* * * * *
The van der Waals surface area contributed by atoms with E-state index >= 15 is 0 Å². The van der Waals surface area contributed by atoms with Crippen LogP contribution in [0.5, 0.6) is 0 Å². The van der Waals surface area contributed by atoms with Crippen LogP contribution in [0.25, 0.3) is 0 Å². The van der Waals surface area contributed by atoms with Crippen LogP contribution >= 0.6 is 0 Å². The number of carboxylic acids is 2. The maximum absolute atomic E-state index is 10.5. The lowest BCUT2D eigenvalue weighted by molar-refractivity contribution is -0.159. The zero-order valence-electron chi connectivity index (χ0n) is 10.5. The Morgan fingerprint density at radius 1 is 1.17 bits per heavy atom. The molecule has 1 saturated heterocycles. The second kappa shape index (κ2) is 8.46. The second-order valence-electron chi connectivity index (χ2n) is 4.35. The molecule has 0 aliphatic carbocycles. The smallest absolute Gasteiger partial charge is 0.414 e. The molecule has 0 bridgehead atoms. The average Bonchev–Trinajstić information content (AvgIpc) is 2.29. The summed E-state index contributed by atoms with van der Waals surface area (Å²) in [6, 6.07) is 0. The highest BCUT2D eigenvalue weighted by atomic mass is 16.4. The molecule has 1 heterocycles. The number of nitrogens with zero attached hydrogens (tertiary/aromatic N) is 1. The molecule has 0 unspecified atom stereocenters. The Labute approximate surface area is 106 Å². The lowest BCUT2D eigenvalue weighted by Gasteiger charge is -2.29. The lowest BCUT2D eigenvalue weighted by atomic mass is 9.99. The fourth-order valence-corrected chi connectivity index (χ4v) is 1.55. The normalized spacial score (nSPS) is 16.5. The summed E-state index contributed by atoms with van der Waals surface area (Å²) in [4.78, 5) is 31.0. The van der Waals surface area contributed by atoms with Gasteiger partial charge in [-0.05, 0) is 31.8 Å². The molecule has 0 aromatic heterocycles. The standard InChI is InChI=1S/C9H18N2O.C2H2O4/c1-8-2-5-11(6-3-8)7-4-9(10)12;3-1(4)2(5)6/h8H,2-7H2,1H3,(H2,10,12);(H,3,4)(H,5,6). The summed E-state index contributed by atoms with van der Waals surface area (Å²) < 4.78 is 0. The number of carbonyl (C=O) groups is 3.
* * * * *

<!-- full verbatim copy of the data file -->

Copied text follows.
The van der Waals surface area contributed by atoms with E-state index >= 15 is 0 Å². The van der Waals surface area contributed by atoms with Crippen LogP contribution in [0.5, 0.6) is 0 Å². The van der Waals surface area contributed by atoms with Crippen LogP contribution in [0.25, 0.3) is 0 Å². The van der Waals surface area contributed by atoms with Crippen LogP contribution >= 0.6 is 0 Å². The number of carboxylic acids is 2. The maximum absolute atomic E-state index is 10.5. The lowest BCUT2D eigenvalue weighted by molar-refractivity contribution is -0.159. The zero-order valence-electron chi connectivity index (χ0n) is 10.5. The Morgan fingerprint density at radius 1 is 1.17 bits per heavy atom. The molecule has 1 saturated heterocycles. The second kappa shape index (κ2) is 8.46. The second-order valence-electron chi connectivity index (χ2n) is 4.35. The molecule has 0 aliphatic carbocycles. The smallest absolute Gasteiger partial charge is 0.414 e. The molecule has 0 bridgehead atoms. The average Bonchev–Trinajstić information content (AvgIpc) is 2.29. The summed E-state index contributed by atoms with van der Waals surface area (Å²) in [6, 6.07) is 0. The highest BCUT2D eigenvalue weighted by atomic mass is 16.4. The molecule has 1 heterocycles. The number of nitrogens with zero attached hydrogens (tertiary/aromatic N) is 1. The molecule has 0 unspecified atom stereocenters. The Labute approximate surface area is 106 Å². The lowest BCUT2D eigenvalue weighted by Gasteiger charge is -2.29. The lowest BCUT2D eigenvalue weighted by atomic mass is 9.99. The fourth-order valence-corrected chi connectivity index (χ4v) is 1.55. The normalized spacial score (nSPS) is 16.5. The summed E-state index contributed by atoms with van der Waals surface area (Å²) in [4.78, 5) is 31.0. The van der Waals surface area contributed by atoms with Gasteiger partial charge in [-0.05, 0) is 31.8 Å². The molecule has 0 aromatic heterocycles. The standard InChI is InChI=1S/C9H18N2O.C2H2O4/c1-8-2-5-11(6-3-8)7-4-9(10)12;3-1(4)2(5)6/h8H,2-7H2,1H3,(H2,10,12);(H,3,4)(H,5,6). The summed E-state index contributed by atoms with van der Waals surface area (Å²) < 4.78 is 0. The number of carbonyl (C=O) groups is 3.